In Feb 1902 Henry Baker arrived in Manilla with a background in blacksmithing and implement making in the southern states.
Land was being made available from numerous large holdings and experiments in wheat growing had proved that the soil around Manilla District was ideal for the purpose. Machinery would be needed for the farmer and a fully equipped factory would be required to meet the demands of a rapidly growing agricultural industry.
Baker selected the site of a former stockyard on the north-west corner of Court and Manilla Streets for the establishment of his enterprise.
Work rolled in and in a short time, Baker's 2 forges were hard pressed to cope. In September 1903, business had developed to the degree that the size of the existing shop would be doubled, by a building measuring 60x30ft (18.3m x 9.1m). This provided for a 3rd forge. At this stage the staff of tradesmen had grown to 15.
H. Baker's Coach & Waggon Factory c.1904
Manilla Coach & Waggon Factory invoice c.1903 [fragment]
The development of the wheat industry and the subdivision of Keepit, Durham Court and other Stations in 1907/1908, brought an influx of trade, necessitating additions to the building to its full size of 165 x 60ft (50.3m x 18.3m).
Paint & trimming workshops covering an area of 14 x 50ft (4.3m x 15.2m) were also erected at the northern side of the main building.
All classes of farm machinery were made and repaired here; buggies, sulkies and carts constructed, while horse-shoeing remained a specialty, carried out in Baker's first workshop, by this time a forge solely given over to the task.
By 1909, there were approximately 40 permanent employees in the foundry, which housed a steel furnace and a melting furnace for cast iron duplicates and fittings.
The construction of wagons was the main aspect of Baker's business and in 1909 and 1910, large numbers of these vehicles were built. At that time, the factory was known far and wide and was one of the largest of its kind in NSW. However, a business reliant on a productive farming industry would be subject to seasonal fluctuations. Times would become tough for Baker's Factory and the years ahead would bring great change.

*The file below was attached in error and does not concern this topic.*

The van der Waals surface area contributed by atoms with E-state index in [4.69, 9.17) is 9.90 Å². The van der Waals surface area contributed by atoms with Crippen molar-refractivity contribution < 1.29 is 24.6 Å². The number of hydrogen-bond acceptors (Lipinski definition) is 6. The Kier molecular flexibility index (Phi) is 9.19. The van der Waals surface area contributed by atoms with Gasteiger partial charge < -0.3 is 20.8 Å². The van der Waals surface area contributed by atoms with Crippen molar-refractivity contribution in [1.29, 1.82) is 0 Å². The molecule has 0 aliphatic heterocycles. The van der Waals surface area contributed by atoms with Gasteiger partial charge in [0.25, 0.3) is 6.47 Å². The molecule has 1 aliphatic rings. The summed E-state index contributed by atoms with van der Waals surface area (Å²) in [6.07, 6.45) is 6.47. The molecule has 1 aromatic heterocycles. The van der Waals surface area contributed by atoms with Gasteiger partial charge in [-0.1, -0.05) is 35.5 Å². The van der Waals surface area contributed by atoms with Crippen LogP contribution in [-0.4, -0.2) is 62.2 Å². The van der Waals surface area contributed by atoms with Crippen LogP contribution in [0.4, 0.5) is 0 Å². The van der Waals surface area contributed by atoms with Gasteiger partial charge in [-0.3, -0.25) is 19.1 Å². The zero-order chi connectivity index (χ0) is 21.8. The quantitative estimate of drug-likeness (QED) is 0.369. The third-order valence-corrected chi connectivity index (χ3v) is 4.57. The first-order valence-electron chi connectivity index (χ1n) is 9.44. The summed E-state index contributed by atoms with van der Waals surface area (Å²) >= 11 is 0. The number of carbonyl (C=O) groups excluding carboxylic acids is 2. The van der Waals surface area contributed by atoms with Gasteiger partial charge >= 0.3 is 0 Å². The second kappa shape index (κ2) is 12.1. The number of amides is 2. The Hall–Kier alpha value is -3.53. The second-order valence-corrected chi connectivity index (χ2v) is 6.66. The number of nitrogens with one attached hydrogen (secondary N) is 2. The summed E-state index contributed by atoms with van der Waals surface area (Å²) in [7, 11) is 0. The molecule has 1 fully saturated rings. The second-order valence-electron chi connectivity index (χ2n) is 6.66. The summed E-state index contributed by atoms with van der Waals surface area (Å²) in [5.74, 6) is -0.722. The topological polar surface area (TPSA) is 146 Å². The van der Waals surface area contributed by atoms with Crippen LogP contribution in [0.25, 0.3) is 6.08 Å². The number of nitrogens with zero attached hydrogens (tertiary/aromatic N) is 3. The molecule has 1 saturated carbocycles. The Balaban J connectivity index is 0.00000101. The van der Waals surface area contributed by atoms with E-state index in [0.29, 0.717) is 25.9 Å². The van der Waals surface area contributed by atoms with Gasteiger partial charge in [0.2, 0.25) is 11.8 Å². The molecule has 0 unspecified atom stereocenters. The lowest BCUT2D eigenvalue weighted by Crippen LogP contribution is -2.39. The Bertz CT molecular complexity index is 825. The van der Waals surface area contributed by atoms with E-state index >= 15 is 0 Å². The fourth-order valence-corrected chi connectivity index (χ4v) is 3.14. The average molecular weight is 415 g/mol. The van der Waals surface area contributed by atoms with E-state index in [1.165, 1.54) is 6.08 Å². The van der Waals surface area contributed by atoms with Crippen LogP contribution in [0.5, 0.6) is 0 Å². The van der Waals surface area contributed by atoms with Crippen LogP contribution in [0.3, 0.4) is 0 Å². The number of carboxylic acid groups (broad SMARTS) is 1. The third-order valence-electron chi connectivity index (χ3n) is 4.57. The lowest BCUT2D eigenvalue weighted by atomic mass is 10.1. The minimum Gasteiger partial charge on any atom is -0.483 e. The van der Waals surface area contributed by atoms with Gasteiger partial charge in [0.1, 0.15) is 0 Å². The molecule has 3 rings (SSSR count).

Baker's Factory exterior 1907 [looking northwest]
Baker's Factory interior 1907 [from the rear]
Baker's Factory 1907 Sydney Mail & Advertiser
In its heyday, Baker's wagon and foundry works reflected the prosperity of a booming wheat economy. But so much in farming is dependent upon the weather. A failed harvest affects a whole community, incomes diminish and business slows. The first setback for Baker's Factory came in October 1910, when a late frost killed a bumper wheat crop overnight. Lean seasons followed in 1911 and 1912, while 1914 was a complete failure. No less than 16 orders for Baker’s wheat and wool wagons were cancelled, but undaunted, Mr. Baker diverted his attention to other avenues of business.
The FOUNDRY SERVICE STATION
The development of the motor car and truck was already threatening the coach-building trade. With this in mind, Henry Baker procured the Ford agency and set out to replace horse-drawn vehicles with motor driven ones. Servicing and refuelling of vehicles became the daily routine. Trucks were imported in pieces and assembled in Australian workshops and local manufacture of the truck tray by H. Baker & Co., Motor Body Builders, would supersede the production of wagons in the Manilla workshop. H. Baker also wisely acquired the International farm machinery company agency. Then in 1921, after 19 years in the job, Henry Baker retired, the business being taken over by Thomas Moffat and A. C. Blanch. 7 years later, the building would be offered for sale.
Foundry Service Station ad. 1934
In 1930, Henry Baker Snr. briefly returned to the firm in company with his sons before his death the following year. By this time cars and trucks had come into general usage. Major renovation of the old workshop was undertaken and in October 1934 'H. Baker & Co., Motor Body Builders and General Engineers' was registered under the proprietorship of Henry P. and John K. Baker.
The Veness Brothers purchased the premises in 1939 and operated a petrol station for a short time until Austin Veness enlisted for wartime service.
The Foundry Service Station c.1934
In September of 1942, Manilla Municipal Council purchased both land and building, the latter having been recently sold. In June 1943, the building was demolished, providing materials for many a farm shed. The factory site is now one of Manilla's several parks, the productive clanging and banging of Henry Baker's vast enterprise, quietly marked these days by a historical mural and an information panel.